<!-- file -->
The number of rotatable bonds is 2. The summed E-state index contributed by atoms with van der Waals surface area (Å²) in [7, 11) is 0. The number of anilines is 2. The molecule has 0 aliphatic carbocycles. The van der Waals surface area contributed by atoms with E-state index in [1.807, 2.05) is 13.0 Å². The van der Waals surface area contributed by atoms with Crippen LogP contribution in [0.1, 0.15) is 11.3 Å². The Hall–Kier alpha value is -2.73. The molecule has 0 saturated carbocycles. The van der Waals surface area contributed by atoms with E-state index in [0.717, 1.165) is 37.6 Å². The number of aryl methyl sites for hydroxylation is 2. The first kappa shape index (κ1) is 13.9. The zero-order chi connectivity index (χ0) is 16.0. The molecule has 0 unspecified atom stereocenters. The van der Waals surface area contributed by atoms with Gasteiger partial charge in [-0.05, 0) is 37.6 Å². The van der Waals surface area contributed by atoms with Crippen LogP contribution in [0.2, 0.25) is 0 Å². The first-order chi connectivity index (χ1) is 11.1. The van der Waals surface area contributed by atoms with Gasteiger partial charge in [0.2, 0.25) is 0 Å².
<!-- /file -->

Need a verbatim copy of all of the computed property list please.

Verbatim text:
The number of rotatable bonds is 2. The summed E-state index contributed by atoms with van der Waals surface area (Å²) in [7, 11) is 0. The number of anilines is 2. The molecule has 0 aliphatic carbocycles. The van der Waals surface area contributed by atoms with E-state index in [1.807, 2.05) is 13.0 Å². The van der Waals surface area contributed by atoms with Crippen LogP contribution in [0.1, 0.15) is 11.3 Å². The Hall–Kier alpha value is -2.73. The molecule has 0 saturated carbocycles. The van der Waals surface area contributed by atoms with E-state index in [0.717, 1.165) is 37.6 Å². The number of aryl methyl sites for hydroxylation is 2. The first kappa shape index (κ1) is 13.9. The zero-order chi connectivity index (χ0) is 16.0. The molecule has 0 unspecified atom stereocenters. The van der Waals surface area contributed by atoms with Gasteiger partial charge in [-0.05, 0) is 37.6 Å². The van der Waals surface area contributed by atoms with Crippen LogP contribution in [0.2, 0.25) is 0 Å². The first-order chi connectivity index (χ1) is 11.1. The van der Waals surface area contributed by atoms with Gasteiger partial charge in [0.2, 0.25) is 0 Å².